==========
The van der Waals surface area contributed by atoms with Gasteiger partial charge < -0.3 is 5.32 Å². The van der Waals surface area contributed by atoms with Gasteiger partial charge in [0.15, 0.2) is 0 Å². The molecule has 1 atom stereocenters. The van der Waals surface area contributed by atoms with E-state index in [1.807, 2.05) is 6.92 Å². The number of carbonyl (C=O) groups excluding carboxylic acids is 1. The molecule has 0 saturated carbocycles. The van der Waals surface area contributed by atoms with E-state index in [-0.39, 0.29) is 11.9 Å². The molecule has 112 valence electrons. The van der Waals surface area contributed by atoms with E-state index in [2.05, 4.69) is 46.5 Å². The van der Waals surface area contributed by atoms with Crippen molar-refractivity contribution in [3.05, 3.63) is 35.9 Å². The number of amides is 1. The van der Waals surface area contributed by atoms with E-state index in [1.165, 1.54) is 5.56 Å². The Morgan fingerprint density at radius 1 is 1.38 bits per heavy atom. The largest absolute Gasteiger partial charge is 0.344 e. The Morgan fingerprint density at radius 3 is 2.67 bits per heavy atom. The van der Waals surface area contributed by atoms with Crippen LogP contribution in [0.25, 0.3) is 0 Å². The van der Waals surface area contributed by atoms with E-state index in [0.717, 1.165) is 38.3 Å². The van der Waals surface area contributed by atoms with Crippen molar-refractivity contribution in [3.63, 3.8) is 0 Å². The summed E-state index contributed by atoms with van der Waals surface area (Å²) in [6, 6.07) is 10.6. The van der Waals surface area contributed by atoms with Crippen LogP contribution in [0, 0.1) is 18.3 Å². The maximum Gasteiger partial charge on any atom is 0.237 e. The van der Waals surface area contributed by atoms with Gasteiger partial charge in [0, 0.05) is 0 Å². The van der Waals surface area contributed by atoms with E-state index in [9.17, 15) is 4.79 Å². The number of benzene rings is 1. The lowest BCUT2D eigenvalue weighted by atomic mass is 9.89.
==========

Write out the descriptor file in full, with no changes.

The van der Waals surface area contributed by atoms with Gasteiger partial charge < -0.3 is 5.32 Å². The van der Waals surface area contributed by atoms with Gasteiger partial charge in [0.15, 0.2) is 0 Å². The molecule has 1 atom stereocenters. The van der Waals surface area contributed by atoms with E-state index in [1.807, 2.05) is 6.92 Å². The number of carbonyl (C=O) groups excluding carboxylic acids is 1. The molecule has 0 saturated carbocycles. The van der Waals surface area contributed by atoms with E-state index in [-0.39, 0.29) is 11.9 Å². The molecule has 112 valence electrons. The van der Waals surface area contributed by atoms with E-state index in [2.05, 4.69) is 46.5 Å². The van der Waals surface area contributed by atoms with Crippen molar-refractivity contribution in [3.05, 3.63) is 35.9 Å². The number of amides is 1. The van der Waals surface area contributed by atoms with E-state index in [1.165, 1.54) is 5.56 Å². The Morgan fingerprint density at radius 1 is 1.38 bits per heavy atom. The largest absolute Gasteiger partial charge is 0.344 e. The Morgan fingerprint density at radius 3 is 2.67 bits per heavy atom. The van der Waals surface area contributed by atoms with Crippen LogP contribution in [0.25, 0.3) is 0 Å². The van der Waals surface area contributed by atoms with E-state index in [0.717, 1.165) is 38.3 Å². The van der Waals surface area contributed by atoms with Crippen molar-refractivity contribution in [3.63, 3.8) is 0 Å². The summed E-state index contributed by atoms with van der Waals surface area (Å²) in [6, 6.07) is 10.6. The van der Waals surface area contributed by atoms with Crippen LogP contribution in [0, 0.1) is 18.3 Å². The maximum Gasteiger partial charge on any atom is 0.237 e. The van der Waals surface area contributed by atoms with Gasteiger partial charge in [0, 0.05) is 0 Å². The van der Waals surface area contributed by atoms with E-state index in [9.17, 15) is 4.79 Å². The number of benzene rings is 1. The lowest BCUT2D eigenvalue weighted by atomic mass is 9.89.